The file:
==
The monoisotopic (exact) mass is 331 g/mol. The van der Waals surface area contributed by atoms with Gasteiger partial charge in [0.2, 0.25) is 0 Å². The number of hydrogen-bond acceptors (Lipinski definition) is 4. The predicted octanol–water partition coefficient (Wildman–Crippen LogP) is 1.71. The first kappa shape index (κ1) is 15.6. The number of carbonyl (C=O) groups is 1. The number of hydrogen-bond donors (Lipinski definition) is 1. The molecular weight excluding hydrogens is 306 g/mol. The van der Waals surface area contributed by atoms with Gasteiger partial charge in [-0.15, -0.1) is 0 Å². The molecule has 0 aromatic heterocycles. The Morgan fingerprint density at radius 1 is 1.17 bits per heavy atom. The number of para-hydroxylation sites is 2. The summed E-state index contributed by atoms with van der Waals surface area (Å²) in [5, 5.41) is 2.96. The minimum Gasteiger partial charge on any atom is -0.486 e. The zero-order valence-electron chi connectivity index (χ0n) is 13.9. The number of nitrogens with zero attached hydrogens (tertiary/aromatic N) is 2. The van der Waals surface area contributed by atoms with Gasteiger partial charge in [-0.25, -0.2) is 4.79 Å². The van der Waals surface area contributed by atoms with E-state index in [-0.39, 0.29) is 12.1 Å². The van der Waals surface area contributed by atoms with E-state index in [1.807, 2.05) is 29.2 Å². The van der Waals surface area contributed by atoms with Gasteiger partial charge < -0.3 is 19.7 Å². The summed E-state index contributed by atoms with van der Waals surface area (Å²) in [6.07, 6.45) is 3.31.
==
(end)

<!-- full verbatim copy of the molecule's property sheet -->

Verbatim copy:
The monoisotopic (exact) mass is 331 g/mol. The van der Waals surface area contributed by atoms with Gasteiger partial charge in [0.2, 0.25) is 0 Å². The number of hydrogen-bond acceptors (Lipinski definition) is 4. The predicted octanol–water partition coefficient (Wildman–Crippen LogP) is 1.71. The first kappa shape index (κ1) is 15.6. The number of carbonyl (C=O) groups is 1. The number of hydrogen-bond donors (Lipinski definition) is 1. The molecular weight excluding hydrogens is 306 g/mol. The van der Waals surface area contributed by atoms with Gasteiger partial charge in [-0.15, -0.1) is 0 Å². The molecule has 0 aromatic heterocycles. The Morgan fingerprint density at radius 1 is 1.17 bits per heavy atom. The number of para-hydroxylation sites is 2. The summed E-state index contributed by atoms with van der Waals surface area (Å²) in [5, 5.41) is 2.96. The minimum Gasteiger partial charge on any atom is -0.486 e. The zero-order valence-electron chi connectivity index (χ0n) is 13.9. The number of nitrogens with zero attached hydrogens (tertiary/aromatic N) is 2. The van der Waals surface area contributed by atoms with Gasteiger partial charge in [-0.25, -0.2) is 4.79 Å². The van der Waals surface area contributed by atoms with E-state index in [-0.39, 0.29) is 12.1 Å². The van der Waals surface area contributed by atoms with E-state index in [1.807, 2.05) is 29.2 Å². The van der Waals surface area contributed by atoms with Gasteiger partial charge < -0.3 is 19.7 Å². The summed E-state index contributed by atoms with van der Waals surface area (Å²) in [6.07, 6.45) is 3.31.